International Justice

CJ354 Endicott College

US forces join jungle search for Kony

In an article recently published by the BBC, the writer reports traveling from Uganda’s capitol city of Kampala to Obo in the Central African Republic.  The writer reports that there they are met by a few of the US special forces and identifies these as the ones that were sent to locate and kill Osama bin Laden; specifically Navy Seals.

Although the author confirms exactly what the United States has been reporting on the issue of finding the LRA’s leader Jospeh Kony in that the goal is to simply aid already existing African forces on the ground, it seems that the perceived notion of the local people is that US forces is different: “The man in overall charge of the US African Command (Africom) is General Carter Ham.  He emphasizes that US soldiers will not be out on patrol in the jungle tracking Mr Kony, but he acknowledges that this is what a lot of Africans think is going to happen.”

Is it possible for the US to respond to a humanitarian crisis and for the public perception to not be that they are the only answer to the solution?  In addition, towards the end of the article it is written, “The local betting is that Joseph Kony is more likely to die in the forest than appear in the dock in The Hague as an indicted war criminal.”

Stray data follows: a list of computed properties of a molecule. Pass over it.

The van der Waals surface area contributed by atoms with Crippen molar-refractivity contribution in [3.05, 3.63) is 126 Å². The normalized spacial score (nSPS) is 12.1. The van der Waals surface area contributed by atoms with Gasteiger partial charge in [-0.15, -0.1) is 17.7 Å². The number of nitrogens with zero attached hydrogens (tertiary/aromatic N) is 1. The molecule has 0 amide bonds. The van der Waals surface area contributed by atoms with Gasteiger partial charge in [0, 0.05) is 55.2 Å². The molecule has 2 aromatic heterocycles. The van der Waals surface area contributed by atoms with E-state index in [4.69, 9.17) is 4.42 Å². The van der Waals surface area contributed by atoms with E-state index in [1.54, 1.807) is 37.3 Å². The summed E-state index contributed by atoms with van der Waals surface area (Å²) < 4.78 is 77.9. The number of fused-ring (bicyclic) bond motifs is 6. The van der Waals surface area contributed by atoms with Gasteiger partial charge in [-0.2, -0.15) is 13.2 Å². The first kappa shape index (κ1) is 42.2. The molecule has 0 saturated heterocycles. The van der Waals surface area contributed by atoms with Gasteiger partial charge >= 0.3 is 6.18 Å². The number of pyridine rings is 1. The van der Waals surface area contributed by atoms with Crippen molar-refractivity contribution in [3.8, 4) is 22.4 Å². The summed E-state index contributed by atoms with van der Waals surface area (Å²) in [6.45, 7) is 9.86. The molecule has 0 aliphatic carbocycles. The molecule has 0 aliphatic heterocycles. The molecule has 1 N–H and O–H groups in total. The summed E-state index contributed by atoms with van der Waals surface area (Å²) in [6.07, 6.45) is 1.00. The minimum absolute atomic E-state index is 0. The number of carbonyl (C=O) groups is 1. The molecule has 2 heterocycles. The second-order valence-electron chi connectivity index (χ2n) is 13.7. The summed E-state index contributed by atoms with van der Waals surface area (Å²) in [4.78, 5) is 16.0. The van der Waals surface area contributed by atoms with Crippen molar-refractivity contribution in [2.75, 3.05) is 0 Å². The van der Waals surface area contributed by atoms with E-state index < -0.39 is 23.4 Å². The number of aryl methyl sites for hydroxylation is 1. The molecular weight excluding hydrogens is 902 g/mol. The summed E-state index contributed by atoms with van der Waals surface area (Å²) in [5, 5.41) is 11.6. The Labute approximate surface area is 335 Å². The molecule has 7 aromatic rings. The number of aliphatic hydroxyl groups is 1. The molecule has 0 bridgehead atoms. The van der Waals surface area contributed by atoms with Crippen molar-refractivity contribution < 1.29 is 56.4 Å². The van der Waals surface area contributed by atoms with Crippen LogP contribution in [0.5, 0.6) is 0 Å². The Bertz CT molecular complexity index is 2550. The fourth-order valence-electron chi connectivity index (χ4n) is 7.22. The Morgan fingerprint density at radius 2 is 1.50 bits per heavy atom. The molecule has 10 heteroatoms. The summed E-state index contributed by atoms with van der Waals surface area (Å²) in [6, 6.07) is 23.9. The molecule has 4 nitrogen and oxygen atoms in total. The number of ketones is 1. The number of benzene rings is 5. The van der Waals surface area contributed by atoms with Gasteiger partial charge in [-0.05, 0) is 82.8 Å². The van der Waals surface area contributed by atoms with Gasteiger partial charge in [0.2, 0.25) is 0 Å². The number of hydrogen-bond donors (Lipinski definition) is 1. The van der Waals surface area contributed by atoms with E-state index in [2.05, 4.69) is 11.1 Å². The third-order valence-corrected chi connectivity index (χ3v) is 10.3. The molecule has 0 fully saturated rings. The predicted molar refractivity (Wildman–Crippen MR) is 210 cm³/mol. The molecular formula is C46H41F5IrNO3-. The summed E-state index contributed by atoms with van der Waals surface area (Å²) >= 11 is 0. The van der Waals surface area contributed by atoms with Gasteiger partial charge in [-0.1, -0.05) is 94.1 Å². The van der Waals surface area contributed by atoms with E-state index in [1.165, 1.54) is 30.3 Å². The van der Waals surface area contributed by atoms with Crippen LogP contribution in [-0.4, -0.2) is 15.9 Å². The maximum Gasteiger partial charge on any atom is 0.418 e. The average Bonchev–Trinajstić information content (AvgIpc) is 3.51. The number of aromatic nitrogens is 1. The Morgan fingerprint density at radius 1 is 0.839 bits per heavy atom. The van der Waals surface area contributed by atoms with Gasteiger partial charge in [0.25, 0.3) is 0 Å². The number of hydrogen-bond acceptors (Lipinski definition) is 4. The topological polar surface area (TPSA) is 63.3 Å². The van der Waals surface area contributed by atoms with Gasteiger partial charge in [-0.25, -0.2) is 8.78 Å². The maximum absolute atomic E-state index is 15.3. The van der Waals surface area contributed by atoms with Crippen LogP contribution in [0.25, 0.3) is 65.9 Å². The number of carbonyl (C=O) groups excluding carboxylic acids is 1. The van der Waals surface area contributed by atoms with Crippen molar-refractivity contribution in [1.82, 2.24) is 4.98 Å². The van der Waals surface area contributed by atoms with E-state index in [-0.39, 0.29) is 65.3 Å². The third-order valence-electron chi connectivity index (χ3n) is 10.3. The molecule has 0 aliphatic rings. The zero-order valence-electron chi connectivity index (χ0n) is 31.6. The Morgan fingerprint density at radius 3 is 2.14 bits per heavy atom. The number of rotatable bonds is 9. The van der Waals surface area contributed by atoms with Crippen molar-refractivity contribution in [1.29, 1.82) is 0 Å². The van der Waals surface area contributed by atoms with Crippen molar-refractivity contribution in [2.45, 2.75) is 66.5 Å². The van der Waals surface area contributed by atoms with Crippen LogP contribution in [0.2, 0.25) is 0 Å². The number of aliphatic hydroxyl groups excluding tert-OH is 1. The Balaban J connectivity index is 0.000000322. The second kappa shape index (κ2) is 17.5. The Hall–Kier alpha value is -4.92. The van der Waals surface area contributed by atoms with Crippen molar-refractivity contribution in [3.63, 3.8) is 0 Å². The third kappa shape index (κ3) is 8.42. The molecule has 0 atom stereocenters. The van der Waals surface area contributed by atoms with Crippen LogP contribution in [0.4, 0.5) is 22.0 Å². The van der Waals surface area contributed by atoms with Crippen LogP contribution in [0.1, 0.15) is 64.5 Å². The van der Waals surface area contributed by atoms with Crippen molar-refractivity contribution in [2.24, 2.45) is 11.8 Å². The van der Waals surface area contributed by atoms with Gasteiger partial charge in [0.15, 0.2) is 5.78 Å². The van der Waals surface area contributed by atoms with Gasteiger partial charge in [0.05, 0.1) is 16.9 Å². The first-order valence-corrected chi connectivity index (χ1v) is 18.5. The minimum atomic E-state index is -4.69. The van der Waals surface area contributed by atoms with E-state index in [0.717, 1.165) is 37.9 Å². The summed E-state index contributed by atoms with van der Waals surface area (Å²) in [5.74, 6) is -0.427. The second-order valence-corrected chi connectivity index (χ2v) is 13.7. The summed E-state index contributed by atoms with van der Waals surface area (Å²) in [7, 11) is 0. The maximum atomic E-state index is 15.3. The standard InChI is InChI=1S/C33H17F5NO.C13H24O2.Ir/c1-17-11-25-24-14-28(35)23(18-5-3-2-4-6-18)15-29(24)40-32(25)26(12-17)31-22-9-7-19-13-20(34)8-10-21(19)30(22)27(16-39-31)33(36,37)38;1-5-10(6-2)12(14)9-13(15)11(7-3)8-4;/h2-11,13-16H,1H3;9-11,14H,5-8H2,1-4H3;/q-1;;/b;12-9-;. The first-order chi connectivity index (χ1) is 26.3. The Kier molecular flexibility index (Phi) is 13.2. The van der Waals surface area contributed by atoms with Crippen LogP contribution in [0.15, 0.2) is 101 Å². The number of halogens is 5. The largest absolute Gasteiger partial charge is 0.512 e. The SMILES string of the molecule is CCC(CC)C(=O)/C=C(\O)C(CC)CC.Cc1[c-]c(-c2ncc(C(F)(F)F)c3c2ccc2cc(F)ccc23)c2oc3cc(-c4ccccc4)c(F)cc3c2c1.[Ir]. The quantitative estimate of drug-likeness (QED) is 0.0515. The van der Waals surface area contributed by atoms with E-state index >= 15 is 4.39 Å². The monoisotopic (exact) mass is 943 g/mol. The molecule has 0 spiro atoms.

One response to “US forces join jungle search for Kony

  1. kmumass May 1, 2012 at 3:24 pm

    This is pretty intense that the US is employing the same crew of soldiers that we sent after Osama Bin Laden as Kony. I mean they are both evil and well known for extreme crimes against humanity. But the US is a support system to the African Armies they are by no means leading it, which I like is a common misconception that people have when they consider US Military forces. It’s a really sad international reputation that the US has, as being an agressive nation. I think honestly in the international community the US tends to get scape goated for either doing something just to be aggressive or for doing something purely for an economic gain. It’s not fair but it is not likely to end soon. I think it is helpful for other countries, like Uganda to point out that the US is not leading but assisting in a goal. And overtime this should help lessen this stigma.

%d bloggers like this: